Saturday, November 13, 2004
Wappingers recognizes Muslim holy day
Students are allowed time off
By Erikah Haavie
WAPPINGERS FALLS -- For Muslims, it was the holiest of Fridays.
And for the first time, Muslim students in the Wappingers district had the
day off and were able to use the day for prayer.
The last Friday of Ramadan -- the holy month marked by fasting from sun-up
to sunset -- is one of the top five holy days for Muslims, said Aziz Ahsan, a
Hopewell Junction attorney and spokesman for the Mid-Hudson Islamic
The importance of the day prompted Muslim parents to approach Wappingers
school officials about giving students the day off.
The Wappingers district, the largest in Dutchess County, did so and
acknowledged the two Muslim festivals, Eid-ul-Fitr and Eid-ul-Adha, on the
district calendar for the first time this year, Ahsan said.
District officials could not be reached for comment. While students didn't
report to school, Friday was used as professional development day for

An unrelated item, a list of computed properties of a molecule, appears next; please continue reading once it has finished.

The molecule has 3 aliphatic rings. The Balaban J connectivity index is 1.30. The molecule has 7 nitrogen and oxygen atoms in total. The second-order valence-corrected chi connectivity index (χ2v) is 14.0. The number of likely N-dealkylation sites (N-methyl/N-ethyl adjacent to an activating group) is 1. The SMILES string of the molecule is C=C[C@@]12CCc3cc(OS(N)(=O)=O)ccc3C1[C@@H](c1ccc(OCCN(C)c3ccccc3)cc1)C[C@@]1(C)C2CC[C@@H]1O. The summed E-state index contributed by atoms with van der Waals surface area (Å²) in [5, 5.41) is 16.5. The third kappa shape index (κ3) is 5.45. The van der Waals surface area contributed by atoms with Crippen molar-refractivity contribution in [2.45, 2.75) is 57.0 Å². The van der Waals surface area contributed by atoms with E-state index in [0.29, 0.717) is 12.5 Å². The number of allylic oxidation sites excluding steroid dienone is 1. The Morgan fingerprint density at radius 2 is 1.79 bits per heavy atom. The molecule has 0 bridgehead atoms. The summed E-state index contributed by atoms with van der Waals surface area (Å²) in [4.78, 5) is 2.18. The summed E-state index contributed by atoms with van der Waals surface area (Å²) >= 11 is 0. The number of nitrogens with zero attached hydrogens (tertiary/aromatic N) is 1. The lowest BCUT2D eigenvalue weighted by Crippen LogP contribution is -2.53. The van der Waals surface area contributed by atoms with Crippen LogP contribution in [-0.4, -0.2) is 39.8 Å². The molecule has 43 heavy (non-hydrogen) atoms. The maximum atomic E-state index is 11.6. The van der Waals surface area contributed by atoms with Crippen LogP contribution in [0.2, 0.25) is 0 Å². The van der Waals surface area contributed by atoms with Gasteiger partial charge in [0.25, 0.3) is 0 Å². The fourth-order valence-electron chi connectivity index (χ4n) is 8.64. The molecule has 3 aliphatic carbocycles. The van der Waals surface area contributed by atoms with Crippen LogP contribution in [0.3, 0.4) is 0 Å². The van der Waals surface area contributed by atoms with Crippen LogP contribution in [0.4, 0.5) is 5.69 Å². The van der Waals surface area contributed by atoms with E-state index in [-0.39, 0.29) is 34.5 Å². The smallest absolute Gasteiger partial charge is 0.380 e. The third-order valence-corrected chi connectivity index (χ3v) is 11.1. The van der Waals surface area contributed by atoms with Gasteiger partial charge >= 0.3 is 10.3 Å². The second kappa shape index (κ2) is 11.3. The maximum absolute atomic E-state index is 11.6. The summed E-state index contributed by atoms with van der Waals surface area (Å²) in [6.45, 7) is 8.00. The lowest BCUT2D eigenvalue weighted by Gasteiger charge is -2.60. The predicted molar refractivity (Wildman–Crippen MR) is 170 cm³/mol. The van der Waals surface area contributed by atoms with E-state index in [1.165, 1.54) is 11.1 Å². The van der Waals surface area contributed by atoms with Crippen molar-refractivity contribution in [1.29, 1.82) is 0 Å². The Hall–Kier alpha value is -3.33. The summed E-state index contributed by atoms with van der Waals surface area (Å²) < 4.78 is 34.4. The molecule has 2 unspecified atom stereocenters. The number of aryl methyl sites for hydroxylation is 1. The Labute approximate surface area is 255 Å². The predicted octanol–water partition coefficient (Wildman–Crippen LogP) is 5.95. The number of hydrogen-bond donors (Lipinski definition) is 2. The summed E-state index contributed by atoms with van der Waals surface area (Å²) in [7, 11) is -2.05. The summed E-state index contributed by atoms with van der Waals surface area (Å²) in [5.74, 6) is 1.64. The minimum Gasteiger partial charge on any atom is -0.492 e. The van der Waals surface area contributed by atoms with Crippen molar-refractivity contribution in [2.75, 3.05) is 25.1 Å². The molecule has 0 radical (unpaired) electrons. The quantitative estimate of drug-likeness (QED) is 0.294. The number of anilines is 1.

Father, son attend
Shakil Syed and his 9-year-old son, Shayan Hasan, participated in a
35-minute prayer service at Masjid al-Noor on All Angels Hill Road in
Wappingers Falls. Hasan attends Sheafe Road Elementary School.
''All prayer is important,'' but it's especially important during Rama-dan,
Ramadan is a month for ''more blessings,'' said Farah Baksh, a 15-year-old
who attends Roy C. Ketcham High School.
It is also a good time to reflect on those less fortunate, said Baksh's
mother, Bibi Yasui.
''When we are fasting, we especially try to enlighten ourselves,'' Ahsan
Cousins Falasteen Jamal of John Jay High School and Rhaida Jamal of Rhaida
Jamal of Ketcham High School came together to the Friday prayer service with
about 700 others at the Wappingers mosque.
With the day free, the two cousins prayed, listened to the Koran on tape
and bought clothes and gifts for family for Eid-ul-Fitr.
Ramadan culminates in Eid-ul-Fitr, a festival that marks the end of
Eid-ul-Fitr for Muslims could be likened to what Christmas is for
Christians, Ahsan said. It's a time for prayer and also a time to get together
with family, eat and exchange gifts.
''Every single day (of Ramadan) is important,'' said Akhter Shareef, who
brought his three sons with him to the mosque for Friday prayer. ''It brings
you closer to your religion.''
Erikah Haavie can be reached at